Sys­tem back­logs and slow pro­cesses frus­trate refugees

The Star Early Edition - - NEWS - NI­COLA DANIELS

REFUGEES con­tinue to face sys­tem­atic chal­lenges in South Africa, with over 200000 asy­lum seeker (peo­ple who have fled their coun­try and are seek­ing international pro­tec­tion as refugees) ap­pli­ca­tions still pend­ing.

Scal­abrini Cen­tre of Cape Town’s Corey John­son said: “A ma­jor prob­lem is keep­ing their doc­u­men­ta­tion valid, par­tic­u­larly af­ter the clo­sure of the Cape Town, Jo­han­nes­burg and Port El­iz­a­beth Refugee Re­cep­tion Of­fices.

“This means asy­lum seek­ers re­sid­ing in Cape Town have to re­port back to the of­fice they ap­plied at for any per­mit re­newal or in­ter­views.”

John­son said this was dif­fi­cult some­times for per­sonal rea­sons such as fi­nan­cial is­sues, fam­ily and health, as well cor­rup­tion and ir­reg­u­lar ad­min­is­tra­tive prac­tices present at Refugee Re­cep­tion Of­fices.

Con­sor­tium for Refugees and Mi­grants in South Africa’s Roshan Dadoo sec­onded what John­son said.

She added: “The pro­posed Refugee Amend­ment Bill, lim­its the rights of asy­lum seek­ers. It pro­poses bor­der pro­cess­ing cen­tres, which means peo­ple will have to re­main in de­ten­tion at the bor­der un­til their sta­tus is re­viewed.

“They say they will process ap­pli­ca­tions in three days, but with a 10-year back­log I am not sure how they are go­ing to do that.”

Home Af­fairs spokesper­son David Hla­bane said: “All these ap­pli­cants have been ad­ju­di­cated and fi­nalised at first in­stance by the depart­ment and de­ci­sions is­sued to them. They have since taken the de­ci­sions to ap­peal or re­view pro­cesses.”

Dadoo said refugees were frus­trated at be­ing left in “limbo” with much un­cer­tainty.

She said with the back­log of ap­pli­ca­tions, many peo­ple were un­doc­u­mented and be­ing pun­ished for it.

“The depart­ment needs to con­cen­trate on im­prov­ing its cur­rent sys­tems.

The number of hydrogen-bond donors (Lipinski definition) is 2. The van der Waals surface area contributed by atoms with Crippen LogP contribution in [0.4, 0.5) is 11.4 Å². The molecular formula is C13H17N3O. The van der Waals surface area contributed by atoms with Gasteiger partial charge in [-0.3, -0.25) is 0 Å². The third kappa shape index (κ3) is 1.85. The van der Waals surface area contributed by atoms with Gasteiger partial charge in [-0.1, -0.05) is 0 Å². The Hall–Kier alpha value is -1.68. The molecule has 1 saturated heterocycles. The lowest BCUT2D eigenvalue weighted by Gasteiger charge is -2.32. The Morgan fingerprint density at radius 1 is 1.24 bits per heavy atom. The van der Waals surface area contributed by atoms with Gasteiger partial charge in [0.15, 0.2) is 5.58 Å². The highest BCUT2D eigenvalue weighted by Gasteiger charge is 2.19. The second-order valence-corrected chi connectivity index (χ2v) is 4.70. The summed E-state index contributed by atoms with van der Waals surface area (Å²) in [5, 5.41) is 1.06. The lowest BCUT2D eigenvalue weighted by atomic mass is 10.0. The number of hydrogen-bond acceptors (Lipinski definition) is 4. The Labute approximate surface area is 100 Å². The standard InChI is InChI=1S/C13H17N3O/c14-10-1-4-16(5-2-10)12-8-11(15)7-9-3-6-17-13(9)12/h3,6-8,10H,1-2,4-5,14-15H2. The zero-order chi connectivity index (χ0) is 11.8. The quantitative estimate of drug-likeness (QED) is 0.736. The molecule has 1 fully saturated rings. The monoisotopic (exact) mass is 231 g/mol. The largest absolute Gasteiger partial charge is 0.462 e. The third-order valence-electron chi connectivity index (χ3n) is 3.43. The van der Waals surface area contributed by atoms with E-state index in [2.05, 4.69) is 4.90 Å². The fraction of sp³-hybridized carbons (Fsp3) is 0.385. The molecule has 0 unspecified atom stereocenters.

“A proper de­ter­mi­na­tion process needs to be put in place. You can’t de­cide to re­ject 90% of ap­pli­cants,” said Dadoo.

Dadoo rec­om­mended em­ploy­ing more staff at Home Af­fairs of­fices.

She said: “It would cre­ate so many jobs, in­stead of spend­ing mil­lions on new in­fra­struc­ture to keep peo­ple out.

“Who is go­ing to look af­ter them while at these bor­der cen­tres. They have rights ac­cord­ing to leg­is­la­tion.”

John­son said sys­temic chal­lenges in the refugee sta­tus de­ter­mi­na­tion process re­sulted in only 4% of ap­pli­cants be­ing for­mally recog­nised as refugees dur­ing their first in­ter­view.

“This means many le­git­i­mate refugees – such as in­di­vid­u­als flee­ing per­se­cu­tion and con­flict from So­ma­lia, Bu­rundi and the DRC – then have to rely on the ap­peal process which is a pro­tracted process and of­ten takes years to fi­nalise,” he said.

Lead by The Voice of Africa for Change, over 60 for­eign na­tion­als came to­gether yes­ter­day, march­ing to Par­lia­ment for the recog­ni­tion of their rights.

Multi-na­tional flags in hand, singing and shout­ing “We are fight­ing for our rights.”

“We are thank­ful to the gov­ern­ment for host­ing us. But we ask that our rights as refugees be re­spected,” said the or­gan­i­sa­tion’s Ger­main Kalombo.

Yes­ter­day marked World Refugee Day, which high­lighted the plight of 65.5 mil­lion peo­ple who have been dis­placed, glob­ally.

Hla­bane said of the above 218 300 cases, the stand­ing com­mit­tee on refugee af­fairs has pri­ori­tised re­view cases brought to them.

“Their work­load is around 40%. The re­main­der of the case load is await­ing fi­nal­i­sa­tion of their ap­peals by the Refugee Ap­peal Board. The main chal­lenge with the ap­peal is that they are re­quired by law to con­sider mat­ters at a quo­rum.”

He said the depart­ment has since ap­proached Par­lia­ment seek­ing amend­ment of this re­quire­ment.

Hla­bane added: “Once that amend­ment comes into force these cases will be con­cluded quicker.

“It is en­vis­aged that the amend­ments will come into force early next year if they pass le­gal muster.”

The gov­ern­ment should im­prove cur­rent sys­tems Who’s go­ing to look af­ter them at cen­tres

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